When I was a young Rangers fan, I idolised Davie Cooper, Mark Walters, Pieter Huistra, Alexei Mikhailichenko and Brian Laudrup. Notice the trend? Wingers with flair, pace, panache and the ability to do something special. I also started out as a winger determined to emulate my idols. However, the inner centre half was never far away and before I knew it I was never to have the number 11 shirt on my back ever again. The chance of being a winger for Rangers had gone! A blessing for my team mates and centre forwards some might say.
It would be easy to write about the wingers we’ve had and maybe one day I will but today I’m looking at the backbone of the team – the centre halves. Just to cover myself first, I’m not saying these are the best-ever Rangers centre halves. Richard Gough and Terry Butcher are untouchable and most 30 somethings will probably tell you the same. They are a given, so I’m going to look at a few others.
Not everyone’s cup of tea but I loved big Jocky. At the time, the perfect foil for an ageing Richard Gough. He was an established Sweden International with Champions League experience when we signed him from Vicenza in 1996.
Bjorklund’s biggest asset was his pace. He was great at man marking because of his pace and energy levels. He wasn’t the most physical which is why, as a young centre half, I looked at how he played. Keep it simple, play to your strengths, cover your team mates. Don’t try to be Richard Gough when you are Jocky Bjorklund! He left after the unsuccessful 10-in-a-row season. I always think if Lorenzo Amoruso wasn’t injured for the whole season there could’ve been a decent partnership there.
A future Rangers Captain and future Scotland Captain when he was signed. Richard Gough’s natural successor so who better to help develop him than the great man himself? McLaren had really risen to prominence for Scotland. Performances including man-marking Roberto Baggio had given cause for others to sit up and notice him. He’d played 200 senior games at the age of just 23 when Rangers signed him from Hearts.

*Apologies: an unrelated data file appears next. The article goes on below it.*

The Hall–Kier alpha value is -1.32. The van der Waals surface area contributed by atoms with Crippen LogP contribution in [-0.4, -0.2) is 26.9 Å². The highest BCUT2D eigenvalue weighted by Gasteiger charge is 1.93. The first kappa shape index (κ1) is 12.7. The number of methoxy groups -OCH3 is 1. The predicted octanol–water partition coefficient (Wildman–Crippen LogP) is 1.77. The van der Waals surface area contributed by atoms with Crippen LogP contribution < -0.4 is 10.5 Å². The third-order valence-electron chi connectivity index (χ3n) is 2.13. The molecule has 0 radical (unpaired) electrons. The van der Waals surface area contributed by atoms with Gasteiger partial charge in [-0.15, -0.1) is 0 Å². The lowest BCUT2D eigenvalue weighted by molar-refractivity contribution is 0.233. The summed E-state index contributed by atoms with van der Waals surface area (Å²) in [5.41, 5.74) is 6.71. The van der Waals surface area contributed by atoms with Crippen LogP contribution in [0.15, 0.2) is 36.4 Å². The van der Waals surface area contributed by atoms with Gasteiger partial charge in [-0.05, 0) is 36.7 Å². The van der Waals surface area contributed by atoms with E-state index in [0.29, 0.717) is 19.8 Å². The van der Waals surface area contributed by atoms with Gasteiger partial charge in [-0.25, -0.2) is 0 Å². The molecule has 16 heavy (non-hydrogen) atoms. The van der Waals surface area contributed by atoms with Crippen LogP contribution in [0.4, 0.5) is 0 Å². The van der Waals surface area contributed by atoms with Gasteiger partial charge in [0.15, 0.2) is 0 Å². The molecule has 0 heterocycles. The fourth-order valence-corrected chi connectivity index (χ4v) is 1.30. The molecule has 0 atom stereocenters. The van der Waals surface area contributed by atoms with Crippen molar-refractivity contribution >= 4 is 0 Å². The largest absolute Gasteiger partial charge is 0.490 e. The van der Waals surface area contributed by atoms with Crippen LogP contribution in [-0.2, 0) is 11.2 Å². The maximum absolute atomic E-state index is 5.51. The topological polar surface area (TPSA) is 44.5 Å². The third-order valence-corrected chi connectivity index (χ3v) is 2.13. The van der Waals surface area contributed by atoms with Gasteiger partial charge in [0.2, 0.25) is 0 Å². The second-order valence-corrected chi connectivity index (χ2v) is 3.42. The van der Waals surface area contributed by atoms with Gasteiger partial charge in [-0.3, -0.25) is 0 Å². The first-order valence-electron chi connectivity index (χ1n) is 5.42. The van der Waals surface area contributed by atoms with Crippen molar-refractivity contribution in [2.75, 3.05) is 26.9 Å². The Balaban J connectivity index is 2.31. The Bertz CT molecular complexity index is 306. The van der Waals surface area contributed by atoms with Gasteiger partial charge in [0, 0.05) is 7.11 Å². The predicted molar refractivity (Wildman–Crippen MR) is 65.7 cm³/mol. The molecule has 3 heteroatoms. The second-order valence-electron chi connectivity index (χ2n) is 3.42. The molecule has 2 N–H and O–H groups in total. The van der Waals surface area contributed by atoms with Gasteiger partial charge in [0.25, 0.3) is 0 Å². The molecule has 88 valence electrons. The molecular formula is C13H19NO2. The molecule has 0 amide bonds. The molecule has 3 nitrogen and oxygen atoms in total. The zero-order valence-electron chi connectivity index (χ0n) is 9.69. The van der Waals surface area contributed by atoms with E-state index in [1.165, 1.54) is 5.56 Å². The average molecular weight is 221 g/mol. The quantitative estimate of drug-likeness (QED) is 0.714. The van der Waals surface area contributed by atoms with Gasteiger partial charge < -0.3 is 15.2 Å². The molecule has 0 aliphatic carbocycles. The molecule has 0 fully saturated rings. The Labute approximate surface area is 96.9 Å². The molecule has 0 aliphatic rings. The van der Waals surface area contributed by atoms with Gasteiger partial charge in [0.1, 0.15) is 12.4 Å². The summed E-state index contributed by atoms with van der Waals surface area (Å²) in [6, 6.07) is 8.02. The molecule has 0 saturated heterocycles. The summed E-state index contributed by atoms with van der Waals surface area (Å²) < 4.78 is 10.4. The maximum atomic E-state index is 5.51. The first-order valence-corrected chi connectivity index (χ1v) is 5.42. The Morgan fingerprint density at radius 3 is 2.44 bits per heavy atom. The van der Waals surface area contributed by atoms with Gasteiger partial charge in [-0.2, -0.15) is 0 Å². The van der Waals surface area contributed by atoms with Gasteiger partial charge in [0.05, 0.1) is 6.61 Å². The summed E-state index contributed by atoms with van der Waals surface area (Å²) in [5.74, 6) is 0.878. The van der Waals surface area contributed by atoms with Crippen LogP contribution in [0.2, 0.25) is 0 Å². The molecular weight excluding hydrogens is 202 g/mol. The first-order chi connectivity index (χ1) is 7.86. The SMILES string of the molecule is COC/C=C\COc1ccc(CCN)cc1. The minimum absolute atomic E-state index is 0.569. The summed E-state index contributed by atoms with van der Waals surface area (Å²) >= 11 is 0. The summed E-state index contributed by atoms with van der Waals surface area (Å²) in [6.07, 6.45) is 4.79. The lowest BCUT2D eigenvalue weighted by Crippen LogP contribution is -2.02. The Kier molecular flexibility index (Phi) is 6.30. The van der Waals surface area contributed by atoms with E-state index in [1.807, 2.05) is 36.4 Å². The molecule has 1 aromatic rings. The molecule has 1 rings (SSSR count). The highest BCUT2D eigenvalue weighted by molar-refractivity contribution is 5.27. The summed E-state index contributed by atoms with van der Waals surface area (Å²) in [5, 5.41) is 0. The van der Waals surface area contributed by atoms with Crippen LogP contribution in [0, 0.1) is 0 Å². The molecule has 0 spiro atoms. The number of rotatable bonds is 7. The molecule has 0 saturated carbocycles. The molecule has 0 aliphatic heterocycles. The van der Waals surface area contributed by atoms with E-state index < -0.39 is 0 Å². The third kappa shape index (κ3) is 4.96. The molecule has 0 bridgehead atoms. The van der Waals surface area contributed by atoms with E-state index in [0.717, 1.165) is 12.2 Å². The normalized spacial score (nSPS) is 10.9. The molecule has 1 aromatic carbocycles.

McLaren showed for two seasons why he had been brought into the Rangers team. He was solid. Great in the air, comfortable with the ball at his feet and wasn’t slow despite his (considerable) physical appearance. Devastatingly, he suffered a knee injury at the age of just 25, missing Euro ’96 in the process and never returned to his previous self. His last game for Rangers was to Captain them in the 1-0 v Dundee United, sealing 9-in-a-row.
I always felt injuries to the likes of McLaren, Marco Negri, Sebastian Rozenthal, Paul Gascoigne and Lorenzo Amoruso etc were the reason we didn’t win 10-in-a-row. Key players for a variety of reasons that never recovered their best form or recovered at all. There’s no doubt McLaren would’ve gone on to become a Rangers and Scotland legend.
I’ve only grown to appreciate John Brown as I’ve gotten older. Some of you might understand this, for those of you who don’t, let me explain. He was a hard, hard footballer. When I was younger I didn’t realise how good a footballer he was. Ironically, for all that he was a bit of a “throwback”, he’d probably be worth a fortune now. Think Sergio Ramos.
I didn’t like him when I was younger because of the way he looked and because he wasn’t Butcher or Gough. He wasn’t as cultured and everything he did appeared to be brutal. But as I said, these are qualities you appreciate when you have missed them for so long. His left foot was massively underrated having played in midfield and at left back previously to signing for Rangers.
Maybe this is where my disliking of him came from. Watching him play on the wing or in midfield to do a specific job, which he would do. You don’t really appreciate the finer points of the game at 10-11 years old! Oh, to have a player in the squad now that was so versatile and had such passion for the club……
That’s my Three of a Kind for this week, three centre halves I loved or loathed but have grown to appreciate in equal measures despite having totally different qualities. A mixture of the three and you’d have some player, or Richard Gough.